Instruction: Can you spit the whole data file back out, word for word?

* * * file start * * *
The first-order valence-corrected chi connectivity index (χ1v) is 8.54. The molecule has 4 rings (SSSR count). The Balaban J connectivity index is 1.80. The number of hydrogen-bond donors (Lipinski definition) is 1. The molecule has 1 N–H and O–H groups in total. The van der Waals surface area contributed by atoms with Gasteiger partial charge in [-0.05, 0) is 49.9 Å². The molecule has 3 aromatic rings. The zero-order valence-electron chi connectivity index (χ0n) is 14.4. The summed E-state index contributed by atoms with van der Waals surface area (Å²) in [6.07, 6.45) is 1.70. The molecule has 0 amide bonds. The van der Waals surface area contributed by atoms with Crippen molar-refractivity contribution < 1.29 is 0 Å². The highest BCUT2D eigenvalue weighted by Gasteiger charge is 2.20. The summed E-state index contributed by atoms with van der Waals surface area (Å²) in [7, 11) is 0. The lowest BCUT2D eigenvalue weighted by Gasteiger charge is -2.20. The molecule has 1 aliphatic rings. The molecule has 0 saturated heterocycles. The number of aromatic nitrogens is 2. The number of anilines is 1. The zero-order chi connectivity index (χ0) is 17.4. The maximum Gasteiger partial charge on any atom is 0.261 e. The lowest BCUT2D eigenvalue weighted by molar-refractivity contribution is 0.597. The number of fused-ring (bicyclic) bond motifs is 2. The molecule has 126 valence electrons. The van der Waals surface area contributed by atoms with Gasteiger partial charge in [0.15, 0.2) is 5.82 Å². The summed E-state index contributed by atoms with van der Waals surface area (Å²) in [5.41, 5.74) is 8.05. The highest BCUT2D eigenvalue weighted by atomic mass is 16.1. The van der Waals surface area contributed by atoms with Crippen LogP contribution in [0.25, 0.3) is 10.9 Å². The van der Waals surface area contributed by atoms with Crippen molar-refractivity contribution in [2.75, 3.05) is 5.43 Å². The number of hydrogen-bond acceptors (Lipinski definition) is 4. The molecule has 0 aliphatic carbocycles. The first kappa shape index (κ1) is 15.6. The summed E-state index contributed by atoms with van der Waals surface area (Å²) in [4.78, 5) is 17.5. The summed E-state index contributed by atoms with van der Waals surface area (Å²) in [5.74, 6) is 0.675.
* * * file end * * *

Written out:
The first-order valence-corrected chi connectivity index (χ1v) is 8.54. The molecule has 4 rings (SSSR count). The Balaban J connectivity index is 1.80. The number of hydrogen-bond donors (Lipinski definition) is 1. The molecule has 1 N–H and O–H groups in total. The van der Waals surface area contributed by atoms with Gasteiger partial charge in [-0.05, 0) is 49.9 Å². The molecule has 3 aromatic rings. The zero-order valence-electron chi connectivity index (χ0n) is 14.4. The summed E-state index contributed by atoms with van der Waals surface area (Å²) in [6.07, 6.45) is 1.70. The molecule has 0 amide bonds. The van der Waals surface area contributed by atoms with Crippen molar-refractivity contribution < 1.29 is 0 Å². The highest BCUT2D eigenvalue weighted by Gasteiger charge is 2.20. The summed E-state index contributed by atoms with van der Waals surface area (Å²) in [7, 11) is 0. The lowest BCUT2D eigenvalue weighted by Gasteiger charge is -2.20. The molecule has 1 aliphatic rings. The molecule has 0 saturated heterocycles. The number of aromatic nitrogens is 2. The number of anilines is 1. The zero-order chi connectivity index (χ0) is 17.4. The maximum Gasteiger partial charge on any atom is 0.261 e. The lowest BCUT2D eigenvalue weighted by molar-refractivity contribution is 0.597. The number of fused-ring (bicyclic) bond motifs is 2. The molecule has 126 valence electrons. The van der Waals surface area contributed by atoms with Gasteiger partial charge in [0.15, 0.2) is 5.82 Å². The summed E-state index contributed by atoms with van der Waals surface area (Å²) in [5.41, 5.74) is 8.05. The highest BCUT2D eigenvalue weighted by atomic mass is 16.1. The van der Waals surface area contributed by atoms with Crippen LogP contribution in [0.25, 0.3) is 10.9 Å². The van der Waals surface area contributed by atoms with Crippen molar-refractivity contribution in [2.75, 3.05) is 5.43 Å². The number of hydrogen-bond acceptors (Lipinski definition) is 4. The molecule has 0 aliphatic carbocycles. The first kappa shape index (κ1) is 15.6. The summed E-state index contributed by atoms with van der Waals surface area (Å²) in [4.78, 5) is 17.5. The summed E-state index contributed by atoms with van der Waals surface area (Å²) in [5.74, 6) is 0.675.